Merantau tells the same story from Ong Bak and countless films before it. In it, a young man from a poor town goes to the big city in order to better himself, hoping to return to the village in order to share the wealth. Said young man is incredibly skilled in martial arts (though told to restrain himself!) and of course soon runs into a girl/kid/town in trouble, and butts heads (usually quite literally) with the gang members/foreigners oppressing the people. After a minute or two’s consideration over whether to unleash his inner beast our hero puts dozens of minor baddies in the hospital before facing the bad bad man who’s responsible for the whole mess, in a pitched battle where it seems at one point that evil might triumph. But our hero finds strength within himself to finish his foe, and presumably heads off to deflower his woman/adopt the kid/live in the new town, loved by all.
 
Here young Yuda (Iko Uwais) is on his merantau, which is much like Rumspringa for the Amish, (or a Quarian’s Pilgrimage), where young people are sent out to experience the world and hopefully bring something back to their strange, backwards culture. Yuda wants to teach martial arts in the big city and but all his plans fall apart and he spends his first night homeless.
 
But Yuda almost immediately runs into a girl in trouble, a prostitute getting beaten by her pimp. He intervenes and basically ruins this poor girl’s life even more, because now she’s on the run from her pimp and the rest of his gang. The pimp’s a bad man- he’s actually looking for nubile Indonesian women to sell to a sleazy European for his own nefarious purposes. Long story short, the pimp manages to capture Yuda’s love interest, forcing Yuda to hunt down the leader of the drug trafficking ring, who of course knows martial arts.
 
Merantau isn’t perfect. The villain is a white devil, evil for evil’s sake, always yelling about something. He exists solely to make the viewer want to see him brutally beaten down and in that respects the film delivers. But the film makes the unfortunate mistake that countless other recent kung fu flicks have made (Chocolate, Clash, etc.) in that it focuses far too much on cliched, melodramatic scenes, relationship nonsense that doesn’t matter to a viewership that simply wants to be entertained by ridiculous stunts and impressive feats of human strength. A running time of nearly two hours makes for quite a bit of filler, and a film that could’ve done with a good 20-30 minutes cut out of it to hurry things along.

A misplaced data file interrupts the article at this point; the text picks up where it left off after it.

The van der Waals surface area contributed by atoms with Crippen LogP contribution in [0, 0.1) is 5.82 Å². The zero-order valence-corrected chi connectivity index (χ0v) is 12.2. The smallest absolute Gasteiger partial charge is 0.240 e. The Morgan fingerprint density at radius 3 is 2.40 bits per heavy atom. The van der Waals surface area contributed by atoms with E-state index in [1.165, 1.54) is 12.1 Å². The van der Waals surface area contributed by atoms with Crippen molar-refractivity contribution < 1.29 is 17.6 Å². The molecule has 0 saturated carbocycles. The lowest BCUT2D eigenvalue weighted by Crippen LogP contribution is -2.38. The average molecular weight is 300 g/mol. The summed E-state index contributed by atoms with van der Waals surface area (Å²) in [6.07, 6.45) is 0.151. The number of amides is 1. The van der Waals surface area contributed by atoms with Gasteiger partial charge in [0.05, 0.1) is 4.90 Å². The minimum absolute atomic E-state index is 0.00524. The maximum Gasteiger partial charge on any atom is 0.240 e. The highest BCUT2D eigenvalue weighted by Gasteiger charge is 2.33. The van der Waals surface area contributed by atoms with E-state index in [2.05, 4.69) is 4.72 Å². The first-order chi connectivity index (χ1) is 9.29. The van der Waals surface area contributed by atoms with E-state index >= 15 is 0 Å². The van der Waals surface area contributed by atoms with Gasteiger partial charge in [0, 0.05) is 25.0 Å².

But holy hell does the action deliver. The Indonesian martial art of Silat is pretty much brand new to the world of film, and this is actually the first Indonesian martial arts flick in 15 years. It makes for a refreshing and exciting style, one that seems to combine elements from many other disciplines with a whole lot that’s just its own. Thankfully Yuda gets into a lot of fights in the film, all very different with some fantastic choreography. One memorable battle takes place entirely in a freight elevator, a brutal display of close-up combat, and the last battle in particular is pretty stunning as Yuda fights not one, but two pieces of Eurotrash at once, with some amazing displays of fighting from both sides.

Now that Tony Jaa has squashed his chance to become the next Great Yellow Hope, the world is still looking for a man to call the new reigning kung fu champ. Could Iko Uwais be that man? He’s certainly got the skills (just check out the below trailer for a sample) but sadly he isn’t too memorable, lacking the charisma that Jaa demonstrated in his few films. Of course, he’s saddled with a stereotypical role that doesn’t exactly give him a lot to work with. It will be interesting to see what will come of this film, and whether this will bring about more Silat films to enjoy in the future.

7 out of 10




Merantau is playing this Thursday, July 8th at the New York Asian Film Festival. Check Merantau Film’s Vimeo site for some awesome behind the scenes videos that demonstrates some of the skills and stunts on display.